Known as the "Mother of the Panhandle," this month marks 141 years since the marriage of Mary Ann "Molly" Dyer to one of Texas' most famous ranchers, Charles Goodnight. Married on July 26, 1870, the couple spent a seven – year stint ranching in Pueblo, Colorado, before a number of unfavorable conditions resulted in their relocation to the Palo Duro Canyon. According to historical accounts, Molly, as she would be regarded by cowhands throughout the years, considered Texas to be much more civilized than Colorado and was particularly disturbed when two men were found hanged to death on a telegraph pole nearby. This lack of civility, coupled with the ensuing drought and the Panic of 1873, resulted in the Goodnights relocating to the Palo Duro Canyon in the Texas Panhandle.
Charles found a financial backer in John George Adair, a wealthy Irish landowner, and the two men and their wives started the JA Ranch in the Palo Duro Canyon. The Goodnights convinced the Adairs to select this location because of the plentiful grass for grazing, a steady water supply, and protection for the cattle during the winter by the canyon walls.
The group moved a herd of 100 Durham bulls and four wagons stocked with provisions to the site in May of 1877 and built a two – room cabin. Soon the Adairs left the management of the ranch to Charles and Molly, signing a five – year contract that guaranteed Charles one – third of the ranch's interest and a $2,500 annual salary. Charles began what would become an 11 – year career with the JA Ranch, growing the herd and expanding the ranch, which at its peak spanned 1,325,000 acres. Faithfully by his side was Molly, who not only carried out the duties of homemaker but also served as his helpmate on the ranch. Charles designed a two – horned saddle to make it easier for Molly to navigate the ranch on horseback. She quickly learned the ins and outs of ranch life, including the often long and lonely periods when few visitors would cross their path and the nearest neighbors lived 75 miles away. It's said that when a cowboy gave the Goodnights three chickens as a token of appreciation – intended for a Sunday supper – Molly made the chickens her personal pets to help pass the time.
Over the years, Molly earned the respect and admiration of the cattlemen for the compassion she showed them and the natural remedies she developed for wounds and fevers. She often gave parties for the cowboys, mended their clothes, and taught a number of them how to read. For this, she was soon regarded as the "Mother of the Panhandle" or the "Darling of the Plains."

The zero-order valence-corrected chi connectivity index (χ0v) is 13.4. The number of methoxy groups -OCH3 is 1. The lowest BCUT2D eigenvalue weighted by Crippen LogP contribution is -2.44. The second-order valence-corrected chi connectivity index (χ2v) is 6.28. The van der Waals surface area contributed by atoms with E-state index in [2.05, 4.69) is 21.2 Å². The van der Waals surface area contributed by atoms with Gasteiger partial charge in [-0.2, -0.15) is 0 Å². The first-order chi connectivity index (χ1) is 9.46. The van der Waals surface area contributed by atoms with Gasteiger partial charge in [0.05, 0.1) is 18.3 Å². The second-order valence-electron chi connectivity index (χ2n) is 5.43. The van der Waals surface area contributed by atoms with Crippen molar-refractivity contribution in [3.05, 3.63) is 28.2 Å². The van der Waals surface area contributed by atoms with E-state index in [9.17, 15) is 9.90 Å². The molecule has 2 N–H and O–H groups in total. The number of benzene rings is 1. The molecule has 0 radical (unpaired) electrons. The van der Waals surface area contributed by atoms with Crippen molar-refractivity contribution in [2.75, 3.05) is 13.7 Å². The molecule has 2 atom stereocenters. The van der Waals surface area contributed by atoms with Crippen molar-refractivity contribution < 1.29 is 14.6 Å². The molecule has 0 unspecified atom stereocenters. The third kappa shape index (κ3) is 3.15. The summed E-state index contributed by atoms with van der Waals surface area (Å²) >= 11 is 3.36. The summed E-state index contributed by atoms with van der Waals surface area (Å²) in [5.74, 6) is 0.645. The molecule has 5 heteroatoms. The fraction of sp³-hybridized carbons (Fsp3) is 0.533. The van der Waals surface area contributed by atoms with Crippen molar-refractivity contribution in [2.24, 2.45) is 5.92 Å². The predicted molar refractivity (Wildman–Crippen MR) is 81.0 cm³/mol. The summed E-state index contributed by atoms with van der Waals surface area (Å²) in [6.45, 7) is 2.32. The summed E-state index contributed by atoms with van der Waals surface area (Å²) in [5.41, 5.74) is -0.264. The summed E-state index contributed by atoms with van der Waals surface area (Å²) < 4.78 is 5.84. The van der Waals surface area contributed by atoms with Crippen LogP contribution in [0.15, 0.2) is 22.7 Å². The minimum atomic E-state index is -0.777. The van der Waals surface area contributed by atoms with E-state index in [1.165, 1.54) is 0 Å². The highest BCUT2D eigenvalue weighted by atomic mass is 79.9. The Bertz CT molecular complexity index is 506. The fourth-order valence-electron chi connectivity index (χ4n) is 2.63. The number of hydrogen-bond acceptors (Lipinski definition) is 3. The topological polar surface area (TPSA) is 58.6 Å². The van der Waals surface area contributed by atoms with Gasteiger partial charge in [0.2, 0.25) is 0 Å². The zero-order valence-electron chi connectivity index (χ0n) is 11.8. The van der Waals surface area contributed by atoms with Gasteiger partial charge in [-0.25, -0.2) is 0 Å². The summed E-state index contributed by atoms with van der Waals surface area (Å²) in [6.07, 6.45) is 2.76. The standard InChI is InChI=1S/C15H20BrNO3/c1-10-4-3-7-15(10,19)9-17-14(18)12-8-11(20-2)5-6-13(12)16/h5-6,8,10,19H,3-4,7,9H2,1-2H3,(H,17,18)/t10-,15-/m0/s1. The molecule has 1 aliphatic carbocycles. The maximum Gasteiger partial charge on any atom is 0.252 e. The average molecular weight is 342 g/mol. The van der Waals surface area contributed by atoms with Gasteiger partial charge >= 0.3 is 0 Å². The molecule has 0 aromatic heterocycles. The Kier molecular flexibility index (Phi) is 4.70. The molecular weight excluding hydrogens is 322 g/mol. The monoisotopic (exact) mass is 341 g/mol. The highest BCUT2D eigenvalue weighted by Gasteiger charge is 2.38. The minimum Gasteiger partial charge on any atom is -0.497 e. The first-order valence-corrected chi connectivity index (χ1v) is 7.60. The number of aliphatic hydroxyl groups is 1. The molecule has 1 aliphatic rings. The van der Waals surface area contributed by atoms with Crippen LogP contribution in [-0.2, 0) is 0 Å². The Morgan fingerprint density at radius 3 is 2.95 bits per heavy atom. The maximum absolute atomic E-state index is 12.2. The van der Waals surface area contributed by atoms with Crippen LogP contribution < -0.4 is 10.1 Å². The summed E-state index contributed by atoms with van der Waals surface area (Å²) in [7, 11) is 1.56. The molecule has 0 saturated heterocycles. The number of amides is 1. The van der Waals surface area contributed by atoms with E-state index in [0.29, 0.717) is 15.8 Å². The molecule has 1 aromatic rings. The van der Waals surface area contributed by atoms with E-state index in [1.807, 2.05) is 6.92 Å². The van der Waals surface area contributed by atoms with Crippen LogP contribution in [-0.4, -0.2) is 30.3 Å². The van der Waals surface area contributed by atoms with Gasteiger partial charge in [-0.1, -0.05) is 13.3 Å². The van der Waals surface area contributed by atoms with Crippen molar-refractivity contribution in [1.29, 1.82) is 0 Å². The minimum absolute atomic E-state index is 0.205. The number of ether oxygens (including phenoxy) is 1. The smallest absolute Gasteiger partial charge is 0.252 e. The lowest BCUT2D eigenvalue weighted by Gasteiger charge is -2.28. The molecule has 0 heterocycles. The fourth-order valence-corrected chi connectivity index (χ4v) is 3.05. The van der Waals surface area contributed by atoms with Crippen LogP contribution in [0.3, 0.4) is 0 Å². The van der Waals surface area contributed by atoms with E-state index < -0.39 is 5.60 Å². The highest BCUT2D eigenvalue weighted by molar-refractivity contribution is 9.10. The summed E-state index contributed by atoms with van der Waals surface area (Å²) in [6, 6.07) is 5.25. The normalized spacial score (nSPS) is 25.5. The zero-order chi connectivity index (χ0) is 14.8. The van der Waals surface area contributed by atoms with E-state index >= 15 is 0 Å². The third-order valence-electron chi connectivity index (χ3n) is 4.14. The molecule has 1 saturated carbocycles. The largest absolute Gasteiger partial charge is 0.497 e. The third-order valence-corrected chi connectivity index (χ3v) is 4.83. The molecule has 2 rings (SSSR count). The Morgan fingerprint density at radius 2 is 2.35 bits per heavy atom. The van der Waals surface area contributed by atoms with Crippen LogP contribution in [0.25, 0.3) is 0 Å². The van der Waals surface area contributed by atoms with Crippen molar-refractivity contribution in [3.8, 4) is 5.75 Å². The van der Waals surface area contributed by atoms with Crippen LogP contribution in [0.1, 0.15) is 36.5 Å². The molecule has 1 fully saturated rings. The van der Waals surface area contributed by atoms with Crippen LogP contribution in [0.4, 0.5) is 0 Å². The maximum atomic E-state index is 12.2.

Molly also extended her compassion to orphaned buffalo calves who were left to die after commercial hunters killed their mothers on the range. By rescuing the orphaned buffalo and bottle – feeding them, Molly established an impressive buffalo herd, soon known around the world as the Goodnight Herd. Many credit her efforts with helping to prevent the extinction of the southern buffalo.
As the Panhandle became more populated, Molly donated her time to various philanthropic efforts. In 1898, she and Charles helped establish Goodnight College through the donation of 340 acres. Molly passed away in April 1926. A fitting tribute to her life, her gravestone was inscribed: "Mary Ann Dyer Goodnight One who spent her whole life in the service of others."
Today, visitors can catch a glimpse of Molly Goodnight's life in various exhibits at the Armstrong County Museum in Claude, Texas. The museum is also working to restore the Goodnight home, which is on the National Register of Historic Places, and develop the Charles Goodnight Historical Center. To learn more (–Click).
Senator Cornyn serves on the Finance, Judiciary, Agriculture and Budget Committees. He serves as the top Republican on the Judiciary Committee's Immigration, Refugees and Border Security subcommittee. He served previously as Texas Attorney General, Texas Supreme Court Justice, and Bexar County District Judge.
U.S. Senator: John Cornyn's Web Site